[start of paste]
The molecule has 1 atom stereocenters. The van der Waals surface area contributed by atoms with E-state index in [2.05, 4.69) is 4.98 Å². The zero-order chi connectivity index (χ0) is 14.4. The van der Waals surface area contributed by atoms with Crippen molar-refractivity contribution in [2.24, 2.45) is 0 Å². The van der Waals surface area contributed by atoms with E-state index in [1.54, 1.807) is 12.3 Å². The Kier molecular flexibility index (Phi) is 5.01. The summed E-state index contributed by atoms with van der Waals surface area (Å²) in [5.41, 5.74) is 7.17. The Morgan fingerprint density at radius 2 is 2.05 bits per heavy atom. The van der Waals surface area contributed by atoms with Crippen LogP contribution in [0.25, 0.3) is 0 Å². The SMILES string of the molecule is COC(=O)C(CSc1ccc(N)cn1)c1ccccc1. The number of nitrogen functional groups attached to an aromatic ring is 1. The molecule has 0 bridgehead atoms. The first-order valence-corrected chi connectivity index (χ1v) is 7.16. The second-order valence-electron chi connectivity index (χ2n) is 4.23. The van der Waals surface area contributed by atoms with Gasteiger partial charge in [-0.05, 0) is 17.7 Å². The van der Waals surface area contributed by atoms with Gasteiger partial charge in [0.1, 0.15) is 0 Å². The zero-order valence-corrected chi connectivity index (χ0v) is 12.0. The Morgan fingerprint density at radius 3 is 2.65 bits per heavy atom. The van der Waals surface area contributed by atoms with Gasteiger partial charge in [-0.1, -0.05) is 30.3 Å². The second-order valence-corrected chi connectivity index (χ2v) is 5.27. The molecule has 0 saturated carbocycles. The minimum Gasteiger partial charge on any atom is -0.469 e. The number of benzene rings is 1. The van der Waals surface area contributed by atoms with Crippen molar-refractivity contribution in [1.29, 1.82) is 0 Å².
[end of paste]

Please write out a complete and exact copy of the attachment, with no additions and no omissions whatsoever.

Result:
The molecule has 1 atom stereocenters. The van der Waals surface area contributed by atoms with E-state index in [2.05, 4.69) is 4.98 Å². The zero-order chi connectivity index (χ0) is 14.4. The van der Waals surface area contributed by atoms with Crippen molar-refractivity contribution in [2.24, 2.45) is 0 Å². The van der Waals surface area contributed by atoms with E-state index in [1.54, 1.807) is 12.3 Å². The Kier molecular flexibility index (Phi) is 5.01. The summed E-state index contributed by atoms with van der Waals surface area (Å²) in [5.41, 5.74) is 7.17. The Morgan fingerprint density at radius 2 is 2.05 bits per heavy atom. The van der Waals surface area contributed by atoms with Crippen LogP contribution in [0.25, 0.3) is 0 Å². The SMILES string of the molecule is COC(=O)C(CSc1ccc(N)cn1)c1ccccc1. The number of nitrogen functional groups attached to an aromatic ring is 1. The molecule has 0 bridgehead atoms. The first-order valence-corrected chi connectivity index (χ1v) is 7.16. The second-order valence-electron chi connectivity index (χ2n) is 4.23. The van der Waals surface area contributed by atoms with Gasteiger partial charge in [-0.05, 0) is 17.7 Å². The van der Waals surface area contributed by atoms with Gasteiger partial charge in [0.1, 0.15) is 0 Å². The zero-order valence-corrected chi connectivity index (χ0v) is 12.0. The Morgan fingerprint density at radius 3 is 2.65 bits per heavy atom. The van der Waals surface area contributed by atoms with Gasteiger partial charge in [-0.1, -0.05) is 30.3 Å². The second-order valence-corrected chi connectivity index (χ2v) is 5.27. The molecule has 0 saturated carbocycles. The minimum Gasteiger partial charge on any atom is -0.469 e. The number of benzene rings is 1. The van der Waals surface area contributed by atoms with Crippen molar-refractivity contribution in [1.29, 1.82) is 0 Å².